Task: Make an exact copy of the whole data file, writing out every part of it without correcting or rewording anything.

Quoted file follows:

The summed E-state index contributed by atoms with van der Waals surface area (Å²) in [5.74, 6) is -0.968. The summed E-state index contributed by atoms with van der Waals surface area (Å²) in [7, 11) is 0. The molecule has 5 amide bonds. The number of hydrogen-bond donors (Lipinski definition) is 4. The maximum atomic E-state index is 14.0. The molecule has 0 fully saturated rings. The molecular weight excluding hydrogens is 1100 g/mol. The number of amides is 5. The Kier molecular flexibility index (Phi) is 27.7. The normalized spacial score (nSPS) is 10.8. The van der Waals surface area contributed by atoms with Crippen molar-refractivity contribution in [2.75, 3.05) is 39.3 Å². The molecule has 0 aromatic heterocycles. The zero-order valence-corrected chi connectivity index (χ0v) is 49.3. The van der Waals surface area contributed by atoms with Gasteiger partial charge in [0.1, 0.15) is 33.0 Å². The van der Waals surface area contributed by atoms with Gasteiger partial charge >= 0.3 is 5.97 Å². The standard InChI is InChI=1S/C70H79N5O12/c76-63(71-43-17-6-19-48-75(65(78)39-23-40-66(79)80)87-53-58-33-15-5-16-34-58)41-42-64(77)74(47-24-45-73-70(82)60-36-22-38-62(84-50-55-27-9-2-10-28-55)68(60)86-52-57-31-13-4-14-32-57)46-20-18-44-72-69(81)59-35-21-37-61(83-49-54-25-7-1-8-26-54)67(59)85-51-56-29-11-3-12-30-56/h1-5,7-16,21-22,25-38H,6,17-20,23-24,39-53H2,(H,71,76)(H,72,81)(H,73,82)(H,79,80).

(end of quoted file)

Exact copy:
The summed E-state index contributed by atoms with van der Waals surface area (Å²) in [5.74, 6) is -0.968. The summed E-state index contributed by atoms with van der Waals surface area (Å²) in [7, 11) is 0. The molecule has 5 amide bonds. The number of hydrogen-bond donors (Lipinski definition) is 4. The maximum atomic E-state index is 14.0. The molecule has 0 fully saturated rings. The molecular weight excluding hydrogens is 1100 g/mol. The number of amides is 5. The Kier molecular flexibility index (Phi) is 27.7. The normalized spacial score (nSPS) is 10.8. The van der Waals surface area contributed by atoms with Crippen molar-refractivity contribution in [2.75, 3.05) is 39.3 Å². The molecule has 0 aromatic heterocycles. The zero-order valence-corrected chi connectivity index (χ0v) is 49.3. The van der Waals surface area contributed by atoms with Gasteiger partial charge in [0.1, 0.15) is 33.0 Å². The van der Waals surface area contributed by atoms with Gasteiger partial charge >= 0.3 is 5.97 Å². The standard InChI is InChI=1S/C70H79N5O12/c76-63(71-43-17-6-19-48-75(65(78)39-23-40-66(79)80)87-53-58-33-15-5-16-34-58)41-42-64(77)74(47-24-45-73-70(82)60-36-22-38-62(84-50-55-27-9-2-10-28-55)68(60)86-52-57-31-13-4-14-32-57)46-20-18-44-72-69(81)59-35-21-37-61(83-49-54-25-7-1-8-26-54)67(59)85-51-56-29-11-3-12-30-56/h1-5,7-16,21-22,25-38H,6,17-20,23-24,39-53H2,(H,71,76)(H,72,81)(H,73,82)(H,79,80).